# How to Factor a Quadratic

This post about how to factor a quadratic is part of a series of posts to help you prepare for the Advanced Algebra and Functions part of the Accuplacer test.

## Question

Factor completely:

## Solution

The first step in factoring a polynomial (that’s an expression, like this one, that has multiples of powers of *x* added together) is to look for a common factor. Notice that every one of the terms (the pieces that get added together) is even. That means each term has a factor of 2. Factor that out:

Are we done? That depends on whether can be factored.

Can it?

### Sidebar: Finding the Magic Numbers

How do you factor a quadratic trinomial whose leading coefficient is 1 — that is, whose term is not multiplied by a number (just 1, implicitly)?

Let’s reverse the process to see what’s going on. Think about how two first-degree binomials — that is, terms that look like a number — multiply into a trinomial. To do that, consider two binomials, and . Multiply those together to get

So how can you go in the other direction? That is, how can you get something like from something like ?

Your clues to *m* and *n* are that when you multiply them together you get the constant term, the last term, of the expression getting factored, and that when you add them together you get the multiplier of in the middle term.

Now let’s take an example. Factor .

So and . Can you find two numbers like that? Start with the multiplication. Integer factor pairs of -8, and their sums, are:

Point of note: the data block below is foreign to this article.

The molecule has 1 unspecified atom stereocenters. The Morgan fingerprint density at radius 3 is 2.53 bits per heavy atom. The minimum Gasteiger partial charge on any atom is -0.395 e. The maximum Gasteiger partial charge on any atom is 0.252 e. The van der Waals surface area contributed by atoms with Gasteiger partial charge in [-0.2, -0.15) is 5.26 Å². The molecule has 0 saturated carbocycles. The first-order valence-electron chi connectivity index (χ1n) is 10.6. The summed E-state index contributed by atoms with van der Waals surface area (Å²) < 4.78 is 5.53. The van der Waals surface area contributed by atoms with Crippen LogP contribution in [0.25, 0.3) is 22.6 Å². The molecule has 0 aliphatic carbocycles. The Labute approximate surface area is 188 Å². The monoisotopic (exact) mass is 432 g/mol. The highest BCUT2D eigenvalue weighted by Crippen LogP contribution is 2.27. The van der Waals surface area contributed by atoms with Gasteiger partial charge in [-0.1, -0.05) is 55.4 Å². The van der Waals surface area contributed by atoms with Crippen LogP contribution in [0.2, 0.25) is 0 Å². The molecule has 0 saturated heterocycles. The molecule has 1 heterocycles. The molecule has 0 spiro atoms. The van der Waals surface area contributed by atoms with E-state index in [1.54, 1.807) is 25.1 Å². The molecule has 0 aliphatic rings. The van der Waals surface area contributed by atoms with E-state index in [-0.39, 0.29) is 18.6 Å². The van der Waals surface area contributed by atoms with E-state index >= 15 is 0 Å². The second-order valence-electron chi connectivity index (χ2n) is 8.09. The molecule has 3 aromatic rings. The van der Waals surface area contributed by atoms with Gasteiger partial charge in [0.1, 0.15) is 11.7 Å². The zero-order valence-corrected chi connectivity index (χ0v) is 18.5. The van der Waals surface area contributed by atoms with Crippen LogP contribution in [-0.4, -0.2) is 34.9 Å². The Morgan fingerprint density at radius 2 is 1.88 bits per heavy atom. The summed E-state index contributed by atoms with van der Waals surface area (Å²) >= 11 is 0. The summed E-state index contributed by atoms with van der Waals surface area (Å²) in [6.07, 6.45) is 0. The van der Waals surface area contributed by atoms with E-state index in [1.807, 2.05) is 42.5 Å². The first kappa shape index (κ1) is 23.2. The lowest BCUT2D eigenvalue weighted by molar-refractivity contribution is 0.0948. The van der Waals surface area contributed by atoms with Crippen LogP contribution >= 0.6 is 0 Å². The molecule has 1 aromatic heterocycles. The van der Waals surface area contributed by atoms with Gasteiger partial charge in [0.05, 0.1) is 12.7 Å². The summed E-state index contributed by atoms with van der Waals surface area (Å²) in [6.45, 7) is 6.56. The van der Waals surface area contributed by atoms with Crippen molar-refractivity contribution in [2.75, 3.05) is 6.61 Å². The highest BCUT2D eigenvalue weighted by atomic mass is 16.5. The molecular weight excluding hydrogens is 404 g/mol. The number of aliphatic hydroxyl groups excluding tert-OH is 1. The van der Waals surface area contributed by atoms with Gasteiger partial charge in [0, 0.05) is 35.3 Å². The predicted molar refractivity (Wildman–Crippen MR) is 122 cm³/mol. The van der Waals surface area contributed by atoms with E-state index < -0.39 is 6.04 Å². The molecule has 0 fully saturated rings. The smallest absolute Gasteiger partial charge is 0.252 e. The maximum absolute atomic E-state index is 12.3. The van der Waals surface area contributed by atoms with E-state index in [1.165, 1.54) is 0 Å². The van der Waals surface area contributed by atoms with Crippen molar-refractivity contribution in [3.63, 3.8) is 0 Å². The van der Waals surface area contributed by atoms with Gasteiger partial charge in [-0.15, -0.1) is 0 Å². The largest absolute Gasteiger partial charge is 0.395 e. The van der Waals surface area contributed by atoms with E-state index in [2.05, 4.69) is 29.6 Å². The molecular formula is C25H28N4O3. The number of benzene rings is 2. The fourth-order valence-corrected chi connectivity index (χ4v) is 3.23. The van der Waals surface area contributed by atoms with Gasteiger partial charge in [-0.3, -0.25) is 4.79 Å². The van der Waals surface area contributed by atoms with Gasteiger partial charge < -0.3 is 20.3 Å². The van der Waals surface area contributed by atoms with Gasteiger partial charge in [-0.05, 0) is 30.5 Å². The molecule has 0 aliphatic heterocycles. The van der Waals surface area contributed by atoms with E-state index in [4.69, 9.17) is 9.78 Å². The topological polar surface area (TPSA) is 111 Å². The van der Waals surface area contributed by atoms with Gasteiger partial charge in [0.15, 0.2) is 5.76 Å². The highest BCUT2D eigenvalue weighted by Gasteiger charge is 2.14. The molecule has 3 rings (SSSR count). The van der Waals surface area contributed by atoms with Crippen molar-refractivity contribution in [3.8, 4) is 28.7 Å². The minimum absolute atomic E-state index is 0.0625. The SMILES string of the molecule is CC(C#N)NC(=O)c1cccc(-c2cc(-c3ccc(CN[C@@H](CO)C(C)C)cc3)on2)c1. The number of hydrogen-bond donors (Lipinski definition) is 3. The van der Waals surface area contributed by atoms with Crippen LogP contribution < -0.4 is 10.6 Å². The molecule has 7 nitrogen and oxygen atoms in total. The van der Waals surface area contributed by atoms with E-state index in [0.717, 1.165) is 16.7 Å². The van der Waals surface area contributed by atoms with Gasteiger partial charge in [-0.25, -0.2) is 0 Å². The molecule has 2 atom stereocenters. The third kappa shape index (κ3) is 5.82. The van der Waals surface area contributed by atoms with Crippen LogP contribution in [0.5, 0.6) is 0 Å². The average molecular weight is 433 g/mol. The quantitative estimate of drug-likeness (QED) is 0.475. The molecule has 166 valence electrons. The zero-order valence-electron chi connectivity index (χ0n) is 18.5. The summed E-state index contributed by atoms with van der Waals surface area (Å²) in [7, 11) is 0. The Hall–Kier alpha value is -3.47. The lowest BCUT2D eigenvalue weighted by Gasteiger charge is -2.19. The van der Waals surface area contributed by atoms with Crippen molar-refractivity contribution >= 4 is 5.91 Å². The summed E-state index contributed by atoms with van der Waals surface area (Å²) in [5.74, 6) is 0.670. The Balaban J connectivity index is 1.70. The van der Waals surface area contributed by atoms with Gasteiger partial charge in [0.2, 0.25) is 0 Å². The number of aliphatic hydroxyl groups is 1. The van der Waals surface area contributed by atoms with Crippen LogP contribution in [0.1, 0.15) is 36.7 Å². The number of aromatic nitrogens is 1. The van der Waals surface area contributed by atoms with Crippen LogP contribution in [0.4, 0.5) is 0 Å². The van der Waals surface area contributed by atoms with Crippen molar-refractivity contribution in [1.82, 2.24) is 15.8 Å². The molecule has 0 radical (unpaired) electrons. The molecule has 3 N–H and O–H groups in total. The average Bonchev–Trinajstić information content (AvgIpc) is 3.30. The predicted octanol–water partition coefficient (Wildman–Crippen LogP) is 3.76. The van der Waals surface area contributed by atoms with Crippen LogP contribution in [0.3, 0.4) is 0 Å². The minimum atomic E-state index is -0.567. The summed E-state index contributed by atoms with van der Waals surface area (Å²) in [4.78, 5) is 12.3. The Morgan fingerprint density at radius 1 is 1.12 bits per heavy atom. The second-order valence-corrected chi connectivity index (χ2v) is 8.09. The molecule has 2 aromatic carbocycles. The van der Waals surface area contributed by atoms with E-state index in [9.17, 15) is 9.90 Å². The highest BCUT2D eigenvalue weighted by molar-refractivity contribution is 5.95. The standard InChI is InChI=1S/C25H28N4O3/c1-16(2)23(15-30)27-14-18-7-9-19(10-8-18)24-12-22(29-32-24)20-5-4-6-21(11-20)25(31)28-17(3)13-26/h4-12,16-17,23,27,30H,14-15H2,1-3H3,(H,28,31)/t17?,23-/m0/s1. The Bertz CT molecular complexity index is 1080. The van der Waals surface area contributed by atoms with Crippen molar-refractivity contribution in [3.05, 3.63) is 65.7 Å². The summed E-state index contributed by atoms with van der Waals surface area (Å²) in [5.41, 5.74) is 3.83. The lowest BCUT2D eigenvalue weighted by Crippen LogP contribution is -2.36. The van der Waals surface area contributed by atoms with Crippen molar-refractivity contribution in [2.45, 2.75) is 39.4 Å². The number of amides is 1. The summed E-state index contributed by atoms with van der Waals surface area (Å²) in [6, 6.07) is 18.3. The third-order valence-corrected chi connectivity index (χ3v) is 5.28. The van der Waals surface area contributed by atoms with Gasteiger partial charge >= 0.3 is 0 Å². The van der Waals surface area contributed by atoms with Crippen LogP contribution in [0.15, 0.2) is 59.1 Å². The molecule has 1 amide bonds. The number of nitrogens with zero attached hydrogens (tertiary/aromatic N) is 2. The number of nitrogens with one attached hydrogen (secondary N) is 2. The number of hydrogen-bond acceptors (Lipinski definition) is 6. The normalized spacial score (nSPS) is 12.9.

m |
n |
m + n |

1 |
-8 | -7 |

–1 |
8 |
7 |

2 |
-4 | -2 |

–2 |
4 |
2 |

It looks like -2, 4 is the ticket, because those two numbers multiply to -8 and add to 2. Then the factoring is:

### Back to the Problem

Let’s try that out on . See if you can factor the last term, -3, into two numbers that add up to the multiplier of *x* in the middle term, -2.

-3 has two pairs of integer factors: One is -1 and 3; the other is 1 and -3.

So yes, there are two numbers that multiply to -3 and add to -2. Those numbers are -3 and 1. factors into two binomials, of which one ends with -3 and one ends with 1:

To check, you can multiply back.

Finally, don’t forget that 2 is a factor in the original expression. (I just started ignoring it, because it was not relevant to what we were doing at the moment.) So the final answer is

The Accuplacer sample problem to which this is similar is multiple choice: You are given four possible sets of factors of a trinomial. If you don’t want to factor, you can multiply the factors in each answer choice until you find one that works.

I called this thing you factor a *quadratic.* That means it’s a polynomial whose highest-power term is second power. Many quadratics, like the ones considered above, have three terms; these may also be called *trinomials, *and you could call the problem above an example of how to factor trinomials.

Factoring is often the first step in solving a quadratic. For more about that, see “Solving a Quadratic.”

This question is similar to #7 in the sample questions for the Accuplacer Advanced Algebra and Functions test.

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